Morning Flight, 18 August 2017

Happy Friday and happy birding, everyone! Although I've spent many a morning atop the dirt mound we call the Higbee Dike, today was my first time as the official counter. For those who don't yet know, I will be the Migration Count Coordinator this season, and one of the primary duties is to serve as the Swing Counter to give primary counters much needed days off.

With the South winds overnight and this morning, there was but a trickle of migrants today, but it's hard NOT to be excited just to be out birding in Cape May.

Click below to see today's count:

Morning Flight, 17 August 2017

Today, a little team of us morning flight aficionados spent the first three daylight hours observing what was new at Higbee.

Non-songbird highlights were a high, calling, southbound Baird's Sandpiper, up to 11 Willets of likely the "Western" variety, and a Gull-billed Tern heading Northeast.

Perhaps the last remnants of a weak inland cold-front met with some mild coastal air to create the cool and humid feel this morning.  Winds quickly shifted after daybreak from west to northeast but were always very weak in intensity.

Decent numbers of American Redstart and Yellow Warbler mixed with some variety like Prothonotary and Tennessee made for an enjoyable time.  Some rarer birds like Dickcissel, and especially the funky detection of a Horned Lark flying north, high overhead were a cool distraction.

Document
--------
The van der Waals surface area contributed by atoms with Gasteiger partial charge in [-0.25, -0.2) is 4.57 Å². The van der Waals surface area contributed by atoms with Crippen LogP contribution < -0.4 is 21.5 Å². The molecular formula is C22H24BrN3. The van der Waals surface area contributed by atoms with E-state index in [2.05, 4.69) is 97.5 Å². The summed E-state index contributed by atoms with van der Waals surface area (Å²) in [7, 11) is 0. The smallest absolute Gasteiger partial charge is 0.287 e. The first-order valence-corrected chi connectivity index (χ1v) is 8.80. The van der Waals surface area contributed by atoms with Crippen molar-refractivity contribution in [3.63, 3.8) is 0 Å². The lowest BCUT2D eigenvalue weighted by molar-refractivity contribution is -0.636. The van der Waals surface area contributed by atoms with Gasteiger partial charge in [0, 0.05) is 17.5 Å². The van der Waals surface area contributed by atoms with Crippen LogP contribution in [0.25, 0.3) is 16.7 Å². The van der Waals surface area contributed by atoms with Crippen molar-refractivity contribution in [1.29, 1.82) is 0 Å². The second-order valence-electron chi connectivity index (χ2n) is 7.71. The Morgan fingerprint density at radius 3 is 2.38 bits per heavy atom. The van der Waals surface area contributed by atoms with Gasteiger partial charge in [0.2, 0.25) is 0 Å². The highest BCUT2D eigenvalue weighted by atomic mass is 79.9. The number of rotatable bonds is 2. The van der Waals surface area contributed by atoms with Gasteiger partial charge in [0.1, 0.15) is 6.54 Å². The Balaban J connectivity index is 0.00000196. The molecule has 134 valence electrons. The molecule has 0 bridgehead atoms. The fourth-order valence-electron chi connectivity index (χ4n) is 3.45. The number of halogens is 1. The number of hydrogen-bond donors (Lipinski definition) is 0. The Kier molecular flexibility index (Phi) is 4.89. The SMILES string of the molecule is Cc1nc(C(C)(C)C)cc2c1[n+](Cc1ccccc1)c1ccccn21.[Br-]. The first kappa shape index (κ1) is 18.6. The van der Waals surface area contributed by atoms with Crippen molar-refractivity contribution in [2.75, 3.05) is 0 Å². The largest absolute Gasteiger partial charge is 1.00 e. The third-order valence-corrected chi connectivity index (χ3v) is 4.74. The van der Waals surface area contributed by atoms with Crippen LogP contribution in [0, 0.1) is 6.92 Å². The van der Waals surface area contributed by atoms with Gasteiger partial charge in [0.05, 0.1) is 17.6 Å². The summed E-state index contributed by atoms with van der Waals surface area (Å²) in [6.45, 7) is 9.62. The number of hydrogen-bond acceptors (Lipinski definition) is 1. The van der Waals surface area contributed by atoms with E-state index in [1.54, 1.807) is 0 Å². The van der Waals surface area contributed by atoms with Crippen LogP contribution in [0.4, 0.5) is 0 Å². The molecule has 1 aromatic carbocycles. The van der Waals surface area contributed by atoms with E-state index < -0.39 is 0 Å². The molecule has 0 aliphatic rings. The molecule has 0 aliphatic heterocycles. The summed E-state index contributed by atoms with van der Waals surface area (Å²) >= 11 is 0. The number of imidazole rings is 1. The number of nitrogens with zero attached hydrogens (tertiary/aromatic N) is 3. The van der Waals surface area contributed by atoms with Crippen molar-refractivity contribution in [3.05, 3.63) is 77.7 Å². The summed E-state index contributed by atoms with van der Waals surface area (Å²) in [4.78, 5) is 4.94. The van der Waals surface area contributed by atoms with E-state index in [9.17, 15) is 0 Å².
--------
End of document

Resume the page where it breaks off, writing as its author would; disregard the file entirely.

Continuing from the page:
I'll try posting todays list as an image for ease of viewing:

Morning Flight, 16 August 2017

CMBO's 2017 Morning Flight Project began today to mark the start of the 15th full-season for observing and counting migrating songbirds in Cape May, at Higbee Beach Wildlife Management Area. 

We saw a few nice neotropical migrants with good looks at Cape May Warbler and Orchard Oriole.

here's today's tally:

I share your joy in this commencement day, and so I refer to this feeling with you in the form of a happy selfie that was shot by the counter this morning:

Avalon Seawatch, 21 December 2016

     The first day of winter was mild with temperatures in the mid 40s and a light breeze out of the north west. Clouds covered most of the sky but the sun managed to peak through on several occasions. Around 1,000 birds were counted at the seawatch and there is just one more day left in the season! The most sighted species today were Scoters and loons.

   Be sure to join us at the seawatch tomorrow for the last day of the count!

Avalon Seawatch, 22 December 2016

     The season has officially ended! After 92 days of counting migrating water birds from Avalon's beautiful beaches a total of 776,412 individuals were counted moving south for the winter. Today's total  was 662 birds with most being Scoters. The weather was amazing for our last day, with temperatures in the 50s and wind light and variable. Visibility was also great! Click the link below to see our totals and peak counts for the season on the trektellen website:

     Throughout the season we had lots of visitors and volunteers helping with the count and we owe an immense amount of gratitude for their company and support! A huge thanks to Gail Dwyer for spending endless afternoons and frigid cold days by my side and admiring full fledged migration at the seawatch. Hope to see everyone next year on 8th and 9th street beach in Avalon for another season of counting migration!